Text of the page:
Business & finance professor, digital lawyer, restaurant owner, board member & traveler.
I am lucky. I have the opportunity to work at a “large electronics company” and a university. I am also involved in several other “gigs” and help governments and international organizations with the digital transformation.
This experience puts me in the unique position to have many different kinds of working relationship with many types of people. I see for myself — on a daily basis — the impact of a digital society on the way we interact with others.
And just to be clear, by “digital relationships,” I am not talking about online romantic relationships but all the other sorts of relationships that make up our lives and make us who we are in the emerging digital gig economy.
What I notice when I talk with co-workers, and students is that there is a lot of confusion about the impact of the “digital transformation.” One thing, in particular, stands out from these conversations.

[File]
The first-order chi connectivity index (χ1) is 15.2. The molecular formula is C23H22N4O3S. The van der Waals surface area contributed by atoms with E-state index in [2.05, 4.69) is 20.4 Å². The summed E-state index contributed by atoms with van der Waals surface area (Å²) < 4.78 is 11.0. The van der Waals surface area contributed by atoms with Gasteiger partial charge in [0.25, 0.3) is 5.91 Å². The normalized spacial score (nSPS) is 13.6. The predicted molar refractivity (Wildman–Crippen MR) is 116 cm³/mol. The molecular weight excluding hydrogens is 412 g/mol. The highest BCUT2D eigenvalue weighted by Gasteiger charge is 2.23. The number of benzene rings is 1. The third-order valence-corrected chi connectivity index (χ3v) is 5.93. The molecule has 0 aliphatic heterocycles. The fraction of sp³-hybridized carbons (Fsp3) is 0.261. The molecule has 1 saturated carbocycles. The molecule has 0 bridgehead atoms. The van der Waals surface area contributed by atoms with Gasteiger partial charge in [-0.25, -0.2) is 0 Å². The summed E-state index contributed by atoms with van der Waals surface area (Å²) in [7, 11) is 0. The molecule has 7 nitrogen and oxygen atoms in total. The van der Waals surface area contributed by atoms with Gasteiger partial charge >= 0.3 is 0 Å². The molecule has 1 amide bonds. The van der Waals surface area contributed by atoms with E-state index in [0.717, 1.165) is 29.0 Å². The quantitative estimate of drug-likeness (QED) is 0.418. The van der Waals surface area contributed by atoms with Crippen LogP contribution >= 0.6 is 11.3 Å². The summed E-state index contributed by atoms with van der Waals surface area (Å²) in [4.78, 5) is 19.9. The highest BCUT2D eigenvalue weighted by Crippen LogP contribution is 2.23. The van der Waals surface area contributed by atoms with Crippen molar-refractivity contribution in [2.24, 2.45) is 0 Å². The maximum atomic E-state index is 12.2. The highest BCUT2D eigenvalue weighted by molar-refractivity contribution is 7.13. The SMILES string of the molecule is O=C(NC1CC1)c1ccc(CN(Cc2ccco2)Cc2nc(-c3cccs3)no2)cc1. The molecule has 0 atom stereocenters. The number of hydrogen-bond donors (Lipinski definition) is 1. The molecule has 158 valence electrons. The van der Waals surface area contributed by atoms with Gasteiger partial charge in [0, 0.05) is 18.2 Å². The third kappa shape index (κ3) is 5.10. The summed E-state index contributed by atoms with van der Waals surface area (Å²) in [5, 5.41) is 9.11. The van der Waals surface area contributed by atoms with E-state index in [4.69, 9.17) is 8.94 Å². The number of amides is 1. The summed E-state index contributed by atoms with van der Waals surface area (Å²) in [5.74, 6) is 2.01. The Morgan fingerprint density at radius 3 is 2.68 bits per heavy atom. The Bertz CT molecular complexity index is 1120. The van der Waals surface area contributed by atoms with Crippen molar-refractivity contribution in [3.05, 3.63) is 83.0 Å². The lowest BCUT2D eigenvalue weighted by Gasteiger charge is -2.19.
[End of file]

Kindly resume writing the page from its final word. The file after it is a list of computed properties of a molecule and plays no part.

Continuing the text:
Most of us tend to underestimate the impact of this transformation on how we interact with other people.
Here are three myths I frequently hear about the digital transformation.
The majority of people that I speak with don’t seem to take the “digital transformation” seriously.
They don’t believe that current artificial intelligence solutions are smart and think that they are only applicable to particular use cases (in healthcare, gaming, face recognition, etc.).
They aren’t big believers in the crypto-economy. They’ve read about the social, environmental and regulatory shortcomings of blockchain technology. They believe that Bitcoin is a fad.
Unfortunately, the majority underestimates the speed of technological development and how it is changing the way we build trust and maintain relationships.
Another group accepts that something important is happening but compares the digital transformation with previous technological revolutions.